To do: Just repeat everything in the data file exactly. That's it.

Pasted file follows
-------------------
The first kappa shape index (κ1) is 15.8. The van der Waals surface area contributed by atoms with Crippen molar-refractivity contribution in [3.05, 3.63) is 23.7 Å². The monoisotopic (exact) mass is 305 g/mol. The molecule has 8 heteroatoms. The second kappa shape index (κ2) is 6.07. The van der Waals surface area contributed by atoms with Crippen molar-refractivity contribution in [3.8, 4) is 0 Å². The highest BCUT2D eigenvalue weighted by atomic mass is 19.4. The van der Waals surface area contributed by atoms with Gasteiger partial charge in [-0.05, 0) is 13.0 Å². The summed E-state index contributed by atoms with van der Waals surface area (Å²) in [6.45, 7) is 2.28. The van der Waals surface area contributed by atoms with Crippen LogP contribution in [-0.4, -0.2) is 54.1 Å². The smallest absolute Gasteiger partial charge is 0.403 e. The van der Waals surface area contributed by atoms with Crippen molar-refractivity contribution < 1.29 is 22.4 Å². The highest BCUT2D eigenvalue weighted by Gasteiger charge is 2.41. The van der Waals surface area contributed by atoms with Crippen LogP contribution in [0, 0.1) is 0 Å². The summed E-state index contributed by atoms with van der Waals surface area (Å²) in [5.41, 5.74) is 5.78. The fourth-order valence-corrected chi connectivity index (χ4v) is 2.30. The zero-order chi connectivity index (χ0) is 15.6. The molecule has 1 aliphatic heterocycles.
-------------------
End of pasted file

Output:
The first kappa shape index (κ1) is 15.8. The van der Waals surface area contributed by atoms with Crippen molar-refractivity contribution in [3.05, 3.63) is 23.7 Å². The monoisotopic (exact) mass is 305 g/mol. The molecule has 8 heteroatoms. The second kappa shape index (κ2) is 6.07. The van der Waals surface area contributed by atoms with Crippen molar-refractivity contribution in [3.8, 4) is 0 Å². The highest BCUT2D eigenvalue weighted by atomic mass is 19.4. The van der Waals surface area contributed by atoms with Gasteiger partial charge in [-0.05, 0) is 13.0 Å². The summed E-state index contributed by atoms with van der Waals surface area (Å²) in [6.45, 7) is 2.28. The van der Waals surface area contributed by atoms with Crippen LogP contribution in [-0.4, -0.2) is 54.1 Å². The smallest absolute Gasteiger partial charge is 0.403 e. The van der Waals surface area contributed by atoms with Crippen molar-refractivity contribution < 1.29 is 22.4 Å². The highest BCUT2D eigenvalue weighted by Gasteiger charge is 2.41. The van der Waals surface area contributed by atoms with Crippen LogP contribution in [0, 0.1) is 0 Å². The summed E-state index contributed by atoms with van der Waals surface area (Å²) in [5.41, 5.74) is 5.78. The fourth-order valence-corrected chi connectivity index (χ4v) is 2.30. The zero-order chi connectivity index (χ0) is 15.6. The molecule has 1 aliphatic heterocycles.